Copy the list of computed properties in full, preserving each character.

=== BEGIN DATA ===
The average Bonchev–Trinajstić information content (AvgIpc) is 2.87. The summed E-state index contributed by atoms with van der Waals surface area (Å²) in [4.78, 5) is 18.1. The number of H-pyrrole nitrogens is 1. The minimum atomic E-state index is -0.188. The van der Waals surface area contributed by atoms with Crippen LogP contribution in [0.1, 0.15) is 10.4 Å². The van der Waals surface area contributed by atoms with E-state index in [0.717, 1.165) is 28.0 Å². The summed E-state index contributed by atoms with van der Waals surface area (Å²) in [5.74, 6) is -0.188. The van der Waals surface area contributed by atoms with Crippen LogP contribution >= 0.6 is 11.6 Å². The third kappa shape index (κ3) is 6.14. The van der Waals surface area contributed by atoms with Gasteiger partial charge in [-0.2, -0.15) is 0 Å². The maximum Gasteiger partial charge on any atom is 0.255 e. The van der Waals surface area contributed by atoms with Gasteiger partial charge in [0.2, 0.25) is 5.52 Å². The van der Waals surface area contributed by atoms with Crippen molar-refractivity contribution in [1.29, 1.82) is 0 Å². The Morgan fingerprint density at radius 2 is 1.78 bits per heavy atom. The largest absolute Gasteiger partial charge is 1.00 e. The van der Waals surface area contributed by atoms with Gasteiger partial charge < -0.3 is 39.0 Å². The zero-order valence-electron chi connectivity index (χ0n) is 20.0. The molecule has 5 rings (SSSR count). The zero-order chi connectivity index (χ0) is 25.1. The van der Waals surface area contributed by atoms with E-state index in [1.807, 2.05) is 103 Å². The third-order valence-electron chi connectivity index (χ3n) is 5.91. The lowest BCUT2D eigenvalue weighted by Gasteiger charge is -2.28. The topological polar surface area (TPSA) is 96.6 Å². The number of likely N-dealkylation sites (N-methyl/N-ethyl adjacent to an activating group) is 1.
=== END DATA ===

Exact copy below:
The average Bonchev–Trinajstić information content (AvgIpc) is 2.87. The summed E-state index contributed by atoms with van der Waals surface area (Å²) in [4.78, 5) is 18.1. The number of H-pyrrole nitrogens is 1. The minimum atomic E-state index is -0.188. The van der Waals surface area contributed by atoms with Crippen LogP contribution in [0.1, 0.15) is 10.4 Å². The van der Waals surface area contributed by atoms with E-state index in [0.717, 1.165) is 28.0 Å². The summed E-state index contributed by atoms with van der Waals surface area (Å²) in [5.74, 6) is -0.188. The van der Waals surface area contributed by atoms with Crippen LogP contribution >= 0.6 is 11.6 Å². The third kappa shape index (κ3) is 6.14. The van der Waals surface area contributed by atoms with Gasteiger partial charge in [-0.2, -0.15) is 0 Å². The maximum Gasteiger partial charge on any atom is 0.255 e. The van der Waals surface area contributed by atoms with Gasteiger partial charge in [0.2, 0.25) is 5.52 Å². The van der Waals surface area contributed by atoms with Crippen molar-refractivity contribution in [1.29, 1.82) is 0 Å². The Morgan fingerprint density at radius 2 is 1.78 bits per heavy atom. The largest absolute Gasteiger partial charge is 1.00 e. The van der Waals surface area contributed by atoms with Gasteiger partial charge < -0.3 is 39.0 Å². The zero-order valence-electron chi connectivity index (χ0n) is 20.0. The molecule has 5 rings (SSSR count). The zero-order chi connectivity index (χ0) is 25.1. The van der Waals surface area contributed by atoms with E-state index in [1.807, 2.05) is 103 Å². The third-order valence-electron chi connectivity index (χ3n) is 5.91. The lowest BCUT2D eigenvalue weighted by Gasteiger charge is -2.28. The topological polar surface area (TPSA) is 96.6 Å². The number of likely N-dealkylation sites (N-methyl/N-ethyl adjacent to an activating group) is 1.